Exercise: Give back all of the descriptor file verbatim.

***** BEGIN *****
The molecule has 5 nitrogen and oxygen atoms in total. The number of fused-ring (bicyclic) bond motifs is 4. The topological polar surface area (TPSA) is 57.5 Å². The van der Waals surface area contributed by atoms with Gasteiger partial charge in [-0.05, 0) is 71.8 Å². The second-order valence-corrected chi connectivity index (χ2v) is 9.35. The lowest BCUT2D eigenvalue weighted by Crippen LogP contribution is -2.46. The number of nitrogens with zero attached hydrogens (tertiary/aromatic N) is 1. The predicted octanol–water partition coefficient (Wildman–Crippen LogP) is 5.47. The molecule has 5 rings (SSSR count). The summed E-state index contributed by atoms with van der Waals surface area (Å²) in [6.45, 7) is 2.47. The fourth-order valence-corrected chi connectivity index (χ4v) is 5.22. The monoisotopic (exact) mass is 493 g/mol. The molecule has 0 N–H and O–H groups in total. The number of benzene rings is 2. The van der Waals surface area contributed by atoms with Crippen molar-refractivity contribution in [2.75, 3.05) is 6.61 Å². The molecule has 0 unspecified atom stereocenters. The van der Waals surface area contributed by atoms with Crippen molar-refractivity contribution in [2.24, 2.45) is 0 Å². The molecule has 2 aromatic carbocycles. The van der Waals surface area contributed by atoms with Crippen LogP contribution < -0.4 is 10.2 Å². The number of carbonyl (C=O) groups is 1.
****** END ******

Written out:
The molecule has 5 nitrogen and oxygen atoms in total. The number of fused-ring (bicyclic) bond motifs is 4. The topological polar surface area (TPSA) is 57.5 Å². The van der Waals surface area contributed by atoms with Gasteiger partial charge in [-0.05, 0) is 71.8 Å². The second-order valence-corrected chi connectivity index (χ2v) is 9.35. The lowest BCUT2D eigenvalue weighted by Crippen LogP contribution is -2.46. The number of nitrogens with zero attached hydrogens (tertiary/aromatic N) is 1. The predicted octanol–water partition coefficient (Wildman–Crippen LogP) is 5.47. The molecule has 5 rings (SSSR count). The summed E-state index contributed by atoms with van der Waals surface area (Å²) in [6.45, 7) is 2.47. The fourth-order valence-corrected chi connectivity index (χ4v) is 5.22. The monoisotopic (exact) mass is 493 g/mol. The molecule has 0 N–H and O–H groups in total. The number of benzene rings is 2. The van der Waals surface area contributed by atoms with Crippen molar-refractivity contribution in [2.75, 3.05) is 6.61 Å². The molecule has 0 unspecified atom stereocenters. The van der Waals surface area contributed by atoms with Crippen molar-refractivity contribution in [2.24, 2.45) is 0 Å². The molecule has 2 aromatic carbocycles. The van der Waals surface area contributed by atoms with Crippen LogP contribution < -0.4 is 10.2 Å². The number of carbonyl (C=O) groups is 1.